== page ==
|Publication number||US6048493 A|
|Application number||US 09/053,336|
|Publication date||Apr 11, 2000|
|Filing date||Apr 1, 1998|
|Priority date||Apr 1, 1998|
|Publication number||053336, 09053336, US 6048493 A, US 6048493A, US-A-6048493, US6048493 A, US6048493A|
|Inventors||Hans Melgaard, Joseph Stitz|
|Original Assignee||Despatch Industries, Inc.|
|Export Citation||BiBTeX, EndNote, RefMan|
|Patent Citations (11), Referenced by (11), Classifications (14), Legal Events (4)|
|External Links: USPTO, USPTO Assignment, Espacenet|
The present invention relates to sterilizable manufacturing equipment. More specifically the present invention relates to a sterilizable passageway door having a self-sterilizing inflatable door seal to be used with sterilizable manufacturing equipment.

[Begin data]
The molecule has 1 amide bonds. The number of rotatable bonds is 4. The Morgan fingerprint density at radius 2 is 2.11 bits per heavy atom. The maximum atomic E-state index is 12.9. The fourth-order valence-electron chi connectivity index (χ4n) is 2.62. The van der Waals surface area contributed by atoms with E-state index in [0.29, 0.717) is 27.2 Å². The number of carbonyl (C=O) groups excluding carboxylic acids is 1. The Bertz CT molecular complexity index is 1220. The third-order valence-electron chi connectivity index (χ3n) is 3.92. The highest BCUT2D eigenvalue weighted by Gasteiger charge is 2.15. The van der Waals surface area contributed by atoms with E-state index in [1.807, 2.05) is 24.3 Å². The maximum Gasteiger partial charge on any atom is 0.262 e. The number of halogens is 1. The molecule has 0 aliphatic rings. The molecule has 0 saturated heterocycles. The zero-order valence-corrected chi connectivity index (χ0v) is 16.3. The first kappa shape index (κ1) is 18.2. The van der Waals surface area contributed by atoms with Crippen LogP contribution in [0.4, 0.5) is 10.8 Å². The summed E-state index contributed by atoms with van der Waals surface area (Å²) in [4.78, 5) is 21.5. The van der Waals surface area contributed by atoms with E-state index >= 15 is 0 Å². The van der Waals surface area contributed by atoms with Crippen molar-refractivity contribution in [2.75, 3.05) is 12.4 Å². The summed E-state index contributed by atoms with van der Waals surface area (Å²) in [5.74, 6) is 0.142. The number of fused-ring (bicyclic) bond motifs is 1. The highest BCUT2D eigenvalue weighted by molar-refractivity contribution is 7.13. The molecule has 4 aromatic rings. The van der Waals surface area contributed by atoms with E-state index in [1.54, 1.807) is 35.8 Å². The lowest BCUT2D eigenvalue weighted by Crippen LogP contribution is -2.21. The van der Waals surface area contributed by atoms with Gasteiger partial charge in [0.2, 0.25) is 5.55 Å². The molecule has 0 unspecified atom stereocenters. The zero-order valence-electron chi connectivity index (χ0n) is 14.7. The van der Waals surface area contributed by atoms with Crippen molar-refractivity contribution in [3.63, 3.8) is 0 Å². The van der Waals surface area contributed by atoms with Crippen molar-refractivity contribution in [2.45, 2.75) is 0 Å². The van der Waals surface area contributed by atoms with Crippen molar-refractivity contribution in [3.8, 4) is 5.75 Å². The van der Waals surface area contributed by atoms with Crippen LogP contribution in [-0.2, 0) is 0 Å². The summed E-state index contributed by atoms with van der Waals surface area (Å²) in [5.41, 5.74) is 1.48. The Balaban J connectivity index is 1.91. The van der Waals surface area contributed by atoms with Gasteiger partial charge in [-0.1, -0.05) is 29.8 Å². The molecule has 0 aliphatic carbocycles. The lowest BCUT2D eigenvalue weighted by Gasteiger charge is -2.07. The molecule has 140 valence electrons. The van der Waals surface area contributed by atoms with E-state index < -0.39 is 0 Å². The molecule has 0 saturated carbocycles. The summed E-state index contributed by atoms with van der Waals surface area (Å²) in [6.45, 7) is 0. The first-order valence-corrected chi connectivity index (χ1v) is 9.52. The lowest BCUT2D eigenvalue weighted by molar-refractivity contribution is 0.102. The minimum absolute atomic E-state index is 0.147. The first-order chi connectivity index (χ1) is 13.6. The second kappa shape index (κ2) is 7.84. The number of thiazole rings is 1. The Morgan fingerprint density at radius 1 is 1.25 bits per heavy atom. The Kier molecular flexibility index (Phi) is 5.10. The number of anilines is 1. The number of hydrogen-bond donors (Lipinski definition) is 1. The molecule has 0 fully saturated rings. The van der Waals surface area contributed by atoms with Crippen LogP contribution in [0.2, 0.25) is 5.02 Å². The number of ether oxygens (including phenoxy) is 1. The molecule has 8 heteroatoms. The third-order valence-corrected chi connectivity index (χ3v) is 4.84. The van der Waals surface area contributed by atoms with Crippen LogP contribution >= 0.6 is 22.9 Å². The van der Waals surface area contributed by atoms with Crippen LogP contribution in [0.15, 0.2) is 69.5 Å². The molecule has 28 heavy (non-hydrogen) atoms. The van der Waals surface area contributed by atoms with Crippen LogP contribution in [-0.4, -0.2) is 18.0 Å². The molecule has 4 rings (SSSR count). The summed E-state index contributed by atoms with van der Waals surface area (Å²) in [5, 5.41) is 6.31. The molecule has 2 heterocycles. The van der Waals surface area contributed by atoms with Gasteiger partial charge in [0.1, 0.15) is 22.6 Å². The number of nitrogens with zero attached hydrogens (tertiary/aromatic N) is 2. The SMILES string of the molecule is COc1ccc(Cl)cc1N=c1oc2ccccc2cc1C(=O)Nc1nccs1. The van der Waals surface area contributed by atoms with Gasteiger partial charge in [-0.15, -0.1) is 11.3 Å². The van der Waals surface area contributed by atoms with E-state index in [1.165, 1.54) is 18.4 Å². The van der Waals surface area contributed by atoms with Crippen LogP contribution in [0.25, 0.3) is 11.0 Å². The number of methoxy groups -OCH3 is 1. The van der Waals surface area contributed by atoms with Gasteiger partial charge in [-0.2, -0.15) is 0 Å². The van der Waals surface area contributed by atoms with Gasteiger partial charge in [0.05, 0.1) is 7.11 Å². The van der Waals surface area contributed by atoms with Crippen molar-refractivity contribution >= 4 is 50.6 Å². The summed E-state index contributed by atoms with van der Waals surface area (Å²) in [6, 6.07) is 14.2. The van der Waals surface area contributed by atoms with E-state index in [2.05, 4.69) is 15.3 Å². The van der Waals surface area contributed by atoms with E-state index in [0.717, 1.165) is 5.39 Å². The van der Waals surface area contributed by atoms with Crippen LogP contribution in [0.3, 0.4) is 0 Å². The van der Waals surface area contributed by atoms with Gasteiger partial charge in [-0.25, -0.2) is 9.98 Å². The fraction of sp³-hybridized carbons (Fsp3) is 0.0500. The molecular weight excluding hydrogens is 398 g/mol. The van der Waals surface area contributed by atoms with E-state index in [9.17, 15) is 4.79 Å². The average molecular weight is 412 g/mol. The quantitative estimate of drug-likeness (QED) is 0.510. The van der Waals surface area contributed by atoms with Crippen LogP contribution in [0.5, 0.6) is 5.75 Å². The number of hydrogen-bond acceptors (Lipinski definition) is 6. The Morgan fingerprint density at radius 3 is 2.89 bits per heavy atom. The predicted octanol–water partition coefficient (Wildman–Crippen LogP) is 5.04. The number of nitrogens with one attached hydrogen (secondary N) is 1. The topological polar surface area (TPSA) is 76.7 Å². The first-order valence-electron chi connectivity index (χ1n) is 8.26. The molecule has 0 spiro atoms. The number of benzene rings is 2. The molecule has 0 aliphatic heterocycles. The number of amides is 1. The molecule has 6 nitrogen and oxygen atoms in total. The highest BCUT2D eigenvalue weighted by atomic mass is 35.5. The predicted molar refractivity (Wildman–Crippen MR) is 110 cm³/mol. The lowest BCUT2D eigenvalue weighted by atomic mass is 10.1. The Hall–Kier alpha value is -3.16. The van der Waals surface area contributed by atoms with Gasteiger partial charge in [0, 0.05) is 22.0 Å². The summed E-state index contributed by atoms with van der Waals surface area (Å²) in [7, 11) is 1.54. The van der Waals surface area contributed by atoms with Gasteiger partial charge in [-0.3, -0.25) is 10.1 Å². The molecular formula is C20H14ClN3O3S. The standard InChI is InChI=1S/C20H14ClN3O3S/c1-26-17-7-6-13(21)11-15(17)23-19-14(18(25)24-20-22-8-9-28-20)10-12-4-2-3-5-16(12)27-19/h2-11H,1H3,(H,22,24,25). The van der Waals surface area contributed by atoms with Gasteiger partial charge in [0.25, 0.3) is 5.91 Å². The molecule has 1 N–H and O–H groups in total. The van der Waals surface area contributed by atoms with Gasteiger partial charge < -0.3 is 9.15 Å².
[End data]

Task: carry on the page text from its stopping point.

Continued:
The ability to sterilize, depyrogenate, or otherwise clean manufacturing devices is a desirable feature in many manufacturing environments. (Hereinafter, the words sterile, sterilizable, sterilizing, and sterilization shall also include processes which clean but fall short of full sterilization, e.g. decontamination, as well as processes which exceed the conditions necessary for sterilization, e.g., depyrogenation.) It is often desirable to be able to sterilize various pieces of manufacturing equipment, such as that commonly used in the production of pharmaceuticals, medical devices, and electrical circuit components. Many of these devices include an enclosure which can be sterilized prior to use. This enclosure then provides an ultra-clean environment for the processing of the desired articles. One or more passageways through the enclosure are provided to allow access to the interior of the enclosure so work in process can enter and exit the enclosure. A series of manufacturing devices are sometimes connected via such passageways to form a continuous, sterile path for the processing of the work product.